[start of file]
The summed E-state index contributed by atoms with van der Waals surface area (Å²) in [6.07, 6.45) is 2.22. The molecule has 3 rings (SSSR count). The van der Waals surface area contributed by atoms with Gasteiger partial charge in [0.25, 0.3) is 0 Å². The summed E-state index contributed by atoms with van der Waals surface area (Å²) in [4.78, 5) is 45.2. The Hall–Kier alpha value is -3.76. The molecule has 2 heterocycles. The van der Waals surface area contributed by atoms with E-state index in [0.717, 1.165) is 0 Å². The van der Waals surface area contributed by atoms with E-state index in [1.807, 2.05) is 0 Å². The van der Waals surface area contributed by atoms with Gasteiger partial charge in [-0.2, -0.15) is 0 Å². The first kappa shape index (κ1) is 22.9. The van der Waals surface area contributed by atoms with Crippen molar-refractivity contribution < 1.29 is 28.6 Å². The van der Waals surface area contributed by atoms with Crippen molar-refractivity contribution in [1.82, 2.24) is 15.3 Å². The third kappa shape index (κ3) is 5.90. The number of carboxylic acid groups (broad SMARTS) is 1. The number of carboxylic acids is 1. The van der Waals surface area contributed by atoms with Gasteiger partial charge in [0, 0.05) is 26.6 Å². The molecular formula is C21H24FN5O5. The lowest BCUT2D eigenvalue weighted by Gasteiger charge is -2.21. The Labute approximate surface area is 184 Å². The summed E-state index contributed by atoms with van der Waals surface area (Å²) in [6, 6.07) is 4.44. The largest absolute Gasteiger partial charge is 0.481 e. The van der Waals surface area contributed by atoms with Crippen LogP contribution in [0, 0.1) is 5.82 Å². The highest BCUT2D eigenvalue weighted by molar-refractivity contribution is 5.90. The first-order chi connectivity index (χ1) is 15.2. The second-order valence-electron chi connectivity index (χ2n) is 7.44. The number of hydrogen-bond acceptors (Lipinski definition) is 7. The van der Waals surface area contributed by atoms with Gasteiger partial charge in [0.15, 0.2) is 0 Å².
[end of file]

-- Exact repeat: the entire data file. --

The summed E-state index contributed by atoms with van der Waals surface area (Å²) in [6.07, 6.45) is 2.22. The molecule has 3 rings (SSSR count). The van der Waals surface area contributed by atoms with Gasteiger partial charge in [0.25, 0.3) is 0 Å². The summed E-state index contributed by atoms with van der Waals surface area (Å²) in [4.78, 5) is 45.2. The Hall–Kier alpha value is -3.76. The molecule has 2 heterocycles. The van der Waals surface area contributed by atoms with E-state index in [0.717, 1.165) is 0 Å². The van der Waals surface area contributed by atoms with E-state index in [1.807, 2.05) is 0 Å². The van der Waals surface area contributed by atoms with Gasteiger partial charge in [-0.2, -0.15) is 0 Å². The first kappa shape index (κ1) is 22.9. The van der Waals surface area contributed by atoms with Crippen molar-refractivity contribution < 1.29 is 28.6 Å². The van der Waals surface area contributed by atoms with Crippen molar-refractivity contribution in [1.82, 2.24) is 15.3 Å². The third kappa shape index (κ3) is 5.90. The number of carboxylic acid groups (broad SMARTS) is 1. The number of carboxylic acids is 1. The van der Waals surface area contributed by atoms with Gasteiger partial charge in [0, 0.05) is 26.6 Å². The molecular formula is C21H24FN5O5. The lowest BCUT2D eigenvalue weighted by Gasteiger charge is -2.21. The Labute approximate surface area is 184 Å². The summed E-state index contributed by atoms with van der Waals surface area (Å²) in [6, 6.07) is 4.44. The largest absolute Gasteiger partial charge is 0.481 e. The van der Waals surface area contributed by atoms with Crippen LogP contribution in [0, 0.1) is 5.82 Å². The highest BCUT2D eigenvalue weighted by molar-refractivity contribution is 5.90. The first-order chi connectivity index (χ1) is 15.2. The second-order valence-electron chi connectivity index (χ2n) is 7.44. The number of hydrogen-bond acceptors (Lipinski definition) is 7. The van der Waals surface area contributed by atoms with Gasteiger partial charge in [0.15, 0.2) is 0 Å².